Crew shot from the first episode of the new ABNR season- Haiti.
Premieres Monday February 28 at 9PM e/p.
- Helen Cho, @IntoNoRes
From left to right: Tom Vitale (Producer), Diane Schutz (Segment Producer), Todd Liebler (DP), Tony Bourdain
- Helen Cho, @IntoNoRes
by Helen Cho, Production Coordinator/AP
You see, back at the ZPZ headquarters in New York, the crew blog purging experience is often times very much close to that of loan-sharking. It begins with the initial probe … “Do you have the blog?” “Soon, soon” is the usual answer. It quickly progresses to the more specific time-sensitive fishing …“WHEN will you have the blog?” A guilty “Soon, soon, I promise” and a brisk walk away. It buys you some time and you go about the rest of the week in your normal routine: you come in and out of our office, walk the same cruise controlled path from coffee to your desk, say hello to the same people … And? No mention of the blog. Coast is clear but it goes eerily unmentioned and unspoken of for some time … and then… just when you least expect it … a wrong turn from the bathroom and BOOM – you get “the look” It’s come to the point where no words are even exchanged but you know what they want. They know that you know what they want …you owe them … a crew blog. I’ve seen this same situation unfold countless number of times, indiscriminate of position on the production team totem pole. There have even been attempts of blog bribing… blog pawning. “Hey [insert former intern’s name here], so … how’s that blog coming along?” But no, no … alas, I somehow find myself in this situation again … writing the beloved crew blog.
But don’t get it twisted; this is by no means a complaint for lack of blog-worthy content.
Continue reading: Another Year, Another Holiday, Another Blog … »
By: Nari Kye, Associate Producer
The day we touched down in Madrid, the city was humming with excitement -humming even greater than those awful Vuvuzelas. Faces had permanent smiles on them and everyone walked a hell of a lot taller and prouder. And the sense of camaraderie made me jealous. South Korea fell out earlier in the series so I rooted for Spain to make the finals knowing I would be in Madrid. And it really happened. The day we arrived in Madrid, history was going to be made.
Continue reading: Yo soy Espanol! Espanol! Espanol! »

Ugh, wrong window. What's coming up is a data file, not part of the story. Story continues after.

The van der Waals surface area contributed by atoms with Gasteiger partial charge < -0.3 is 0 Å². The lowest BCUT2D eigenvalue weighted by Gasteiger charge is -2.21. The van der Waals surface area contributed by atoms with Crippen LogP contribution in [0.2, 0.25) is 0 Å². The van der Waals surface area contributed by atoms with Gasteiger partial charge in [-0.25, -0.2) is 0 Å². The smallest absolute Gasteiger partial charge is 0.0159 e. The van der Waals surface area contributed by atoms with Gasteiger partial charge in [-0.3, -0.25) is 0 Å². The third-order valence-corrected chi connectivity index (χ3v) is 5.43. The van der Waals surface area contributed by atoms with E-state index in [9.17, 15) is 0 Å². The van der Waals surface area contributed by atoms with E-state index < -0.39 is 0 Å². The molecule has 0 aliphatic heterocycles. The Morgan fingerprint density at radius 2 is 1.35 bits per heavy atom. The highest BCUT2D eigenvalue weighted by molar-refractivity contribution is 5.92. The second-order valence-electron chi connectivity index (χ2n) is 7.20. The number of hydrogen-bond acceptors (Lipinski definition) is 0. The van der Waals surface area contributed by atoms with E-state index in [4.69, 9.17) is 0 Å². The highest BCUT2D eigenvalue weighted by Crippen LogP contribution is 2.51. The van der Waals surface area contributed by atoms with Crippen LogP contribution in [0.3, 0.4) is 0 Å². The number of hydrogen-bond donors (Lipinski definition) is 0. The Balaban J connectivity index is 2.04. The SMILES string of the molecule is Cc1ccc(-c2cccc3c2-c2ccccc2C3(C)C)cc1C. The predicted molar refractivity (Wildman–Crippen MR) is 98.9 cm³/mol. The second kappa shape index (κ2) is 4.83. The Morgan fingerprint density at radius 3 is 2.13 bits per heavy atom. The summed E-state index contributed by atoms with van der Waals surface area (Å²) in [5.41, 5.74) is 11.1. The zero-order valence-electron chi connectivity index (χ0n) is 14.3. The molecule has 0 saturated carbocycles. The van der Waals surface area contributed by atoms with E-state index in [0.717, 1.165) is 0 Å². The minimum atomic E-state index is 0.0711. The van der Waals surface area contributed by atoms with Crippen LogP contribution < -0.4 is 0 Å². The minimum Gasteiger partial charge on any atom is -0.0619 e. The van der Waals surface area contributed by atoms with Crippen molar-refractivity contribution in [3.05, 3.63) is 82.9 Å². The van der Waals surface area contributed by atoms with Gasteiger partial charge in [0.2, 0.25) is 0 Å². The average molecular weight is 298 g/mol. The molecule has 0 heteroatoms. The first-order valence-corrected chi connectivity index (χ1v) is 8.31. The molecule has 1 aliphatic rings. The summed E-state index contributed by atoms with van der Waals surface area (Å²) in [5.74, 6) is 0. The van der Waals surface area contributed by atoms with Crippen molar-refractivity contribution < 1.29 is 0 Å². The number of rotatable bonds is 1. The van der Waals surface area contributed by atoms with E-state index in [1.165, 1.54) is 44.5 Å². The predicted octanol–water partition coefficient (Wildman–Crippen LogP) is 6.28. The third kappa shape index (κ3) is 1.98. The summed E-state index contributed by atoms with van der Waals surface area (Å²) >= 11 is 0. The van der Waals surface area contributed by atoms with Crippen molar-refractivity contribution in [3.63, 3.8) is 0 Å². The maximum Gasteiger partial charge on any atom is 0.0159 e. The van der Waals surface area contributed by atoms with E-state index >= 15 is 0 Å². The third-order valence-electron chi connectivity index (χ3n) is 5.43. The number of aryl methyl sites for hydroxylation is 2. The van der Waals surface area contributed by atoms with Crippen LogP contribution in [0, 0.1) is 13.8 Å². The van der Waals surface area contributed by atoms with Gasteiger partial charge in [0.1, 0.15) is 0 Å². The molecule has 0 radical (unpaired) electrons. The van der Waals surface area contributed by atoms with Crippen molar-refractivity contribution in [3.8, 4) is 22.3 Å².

By: Eric Ripert, World-Renowned Chef and Tony’s Paris Sidekick
I had an amazing time in Paris and I loved the new places we visited. I always get inspired by trips like this. It was a real pleasure to get to spend time there with Tony and see what is new.
I find it thrilling that 35 years after Gilbert and Maguy Le Coze opened a tiny, hole-in-the-wall place called Le Bernardin with Gilbert cooking alone in the kitchen and Maguy taking care of the dining room, chefs all over the city are once again embracing casual, one-man kitchen operations and at the same time, serving very refined food.
To me it feels like the cycle is starting again. I remember Paul Bocuse, Michel Guerard, Joel Robuchon also all starting out like this in the 1970s. Years later Gilbert and Maguy transformed Le Bernardin into a beautiful fine dining destination in the heart of Manhattan. I am excited to see how these talented young chefs will evolve and where all the inspiration will lead.
By David Robinson, Editor
I’m sitting in an edit room poring over hour upon hour of footage from the second camera crew that was taken along on the Kerala, INDIA episode of No Reservations. The idea was to document the makings of an episode of No Reservations. You know, pull back the curtain and see the magical machinations at work, that sort of thing. The reality, so far, is a laundry list of TMI moments that would make a band of syphilitic Vikings queasy. Given that each member of the crew is a veteran of the show it’s amazing how unaware or apathetic they are to the presence of cameras recording everything they say and do. Let me try to be delicate here. . . .These people are animals.